The most important takeaway from the synod (so far) is something you’ve never heard of
After a two-year process of listening to Catholics around the world and then synthesizing the results of those listening sessions in continental assemblies, last week the Vatican’s synod secretariat finally released the working document that will guide the first of the two global meetings in Rome that comprise the synod’s final phase, in October 2023 and 2024.
The working document—instrumentum laboris in Latin—uses the feedback that has been gathered thus far to present questions for participants in the Roman meetings to reflect on before their arrival. They focus on the synod’s main themes of communion, participation and mission.
The 56-page document is wide-ranging, with sections on justice and care for creation, ecumenism, promoting “the baptismal dignity of women,” and renewing church decision-making processes and structures to better share responsibility for the church’s mission among all its members. News reports, to the chagrin of the synod office, have focused primarily on the questions of the ordination of married men and women deacons—questions on which it invites discussion but makes no recommendations.
News reports, to the chagrin of the synod office, have focused primarily on the questions of the ordination of married men and women deacons.
The real standout from the document, however, has little to do with controversial issues. The insight that emerges most clearly is the idea of “conversation in the Spirit,” a method of dialogue that, the synod document suggests, could become the model for co-responsible decision-making between bishops and the members of their flock.
The synod document reports that the conversations people have had in the synod’s listening and discernment sessions so far have been transformative, and the method of those conversations has coalesced around what the synod is calling “conversation in the Spirit,” which it defines as “a shared prayer with a view to communal discernment.”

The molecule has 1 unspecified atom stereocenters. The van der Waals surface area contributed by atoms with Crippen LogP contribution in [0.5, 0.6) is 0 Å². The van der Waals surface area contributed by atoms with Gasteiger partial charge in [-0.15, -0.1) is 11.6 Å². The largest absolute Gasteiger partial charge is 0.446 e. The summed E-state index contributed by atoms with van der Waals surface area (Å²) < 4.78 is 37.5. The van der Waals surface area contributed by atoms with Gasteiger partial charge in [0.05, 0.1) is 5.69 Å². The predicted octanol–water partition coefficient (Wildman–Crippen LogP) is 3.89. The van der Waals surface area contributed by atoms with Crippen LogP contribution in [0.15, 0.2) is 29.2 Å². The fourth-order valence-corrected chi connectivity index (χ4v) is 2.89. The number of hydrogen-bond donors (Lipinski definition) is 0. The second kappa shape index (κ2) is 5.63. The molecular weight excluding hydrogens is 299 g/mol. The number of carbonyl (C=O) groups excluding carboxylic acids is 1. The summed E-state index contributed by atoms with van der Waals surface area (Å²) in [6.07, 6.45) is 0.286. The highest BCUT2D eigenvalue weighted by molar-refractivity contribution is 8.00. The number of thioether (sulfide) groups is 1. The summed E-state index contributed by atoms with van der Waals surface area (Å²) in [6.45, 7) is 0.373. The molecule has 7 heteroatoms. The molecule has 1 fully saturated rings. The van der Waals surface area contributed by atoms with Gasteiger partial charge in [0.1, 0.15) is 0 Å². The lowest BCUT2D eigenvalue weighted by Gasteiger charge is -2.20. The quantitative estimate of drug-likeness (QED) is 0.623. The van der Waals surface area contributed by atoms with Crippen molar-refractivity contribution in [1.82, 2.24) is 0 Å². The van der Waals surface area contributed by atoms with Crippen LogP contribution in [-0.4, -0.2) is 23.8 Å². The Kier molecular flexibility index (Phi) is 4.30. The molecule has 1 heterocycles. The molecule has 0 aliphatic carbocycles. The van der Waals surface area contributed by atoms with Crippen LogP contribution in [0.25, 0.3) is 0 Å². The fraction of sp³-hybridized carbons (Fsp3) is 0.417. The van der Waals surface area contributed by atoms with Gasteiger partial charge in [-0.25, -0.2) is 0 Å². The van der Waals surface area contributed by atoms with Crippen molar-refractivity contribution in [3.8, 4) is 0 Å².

This process entails participants first preparing themselves for the conversation through prayer and personal reflection on the topics to be discussed. It is that reflection that the synod document aims to guide, with its suggested topics for prayer and questions for reflection. It is unclear whether these questions will be the ones provided for discussion at the actual synod meeting in October, or if they are geared solely at the participants’ personal preparation.
Once in the meeting, each person in a small group—in October, these will be groups of 12—takes the floor and makes his or her contribution based on his or her preparatory prayer and reflection. A period of silent reflection on what has been heard follows, and then each person takes the floor again, responding to what they have heard.
The real standout from the document, however, has little to do with controversial issues. The insight that emerges most clearly is the idea of “conversation in the Spirit.”
The synod document specifies that this response is “not to react or counter what they have heard, reaffirming their own position, but to express what from their listening has touched them most deeply and what they feel challenged by most strongly.”
Finally, the group works together to identify the key points that have emerged in their conversation and work together to reach a consensus, without disregarding points of disagreement. Just like the rules for discernment that St. Ignatius Loyola famously outlined to help Jesuits identify whether they were being moved by the Holy Spirit or not, there are key signs for communal discernment that the synod document outlines. For example, the document says, “It is not conversation in the Spirit if there is not a step forward in a precise, often unexpected direction that points to concrete action” (No. 33).
The synod document says that because this type of conversation has been fruitful so far in the synodal process’ meetings, the meeting in Rome will continue to use this method. The document begins by outlining some characteristics of a synodal church and points out that “a synodal Church is also marked by a particular way of proceeding. According to the outcome of the first phase, conversation in the Spirit is this way of proceeding,” it concludes emphatically.
It also anticipates, in what could be a major development in church governance, that “conversation in the Spirit” could be used regularly in future church operations, saying that “conversation in the Spirit is identified as a way of managing decision-making and consensus building that builds trust and fosters an exercise of authority appropriate to a synodal Church” and recommending that facilitators be trained in it. It describes this formation as “a priority at all levels of ecclesial life for all the Baptized, starting with ordained ministers in a spirit of co-responsibility and openness to different ecclesial vocations.”
“How can conversation in the Spirit, which opens up the dynamism of community discernment, contribute to the renewal of decision-making processes in the Church?” the document asks. “How can it be drawn more centrally into the formal life of the Church and so become an ordinary practice?”
It continues, in a nod to the extent to which this method could affect church governance, “What changes in canon law are needed to facilitate this?”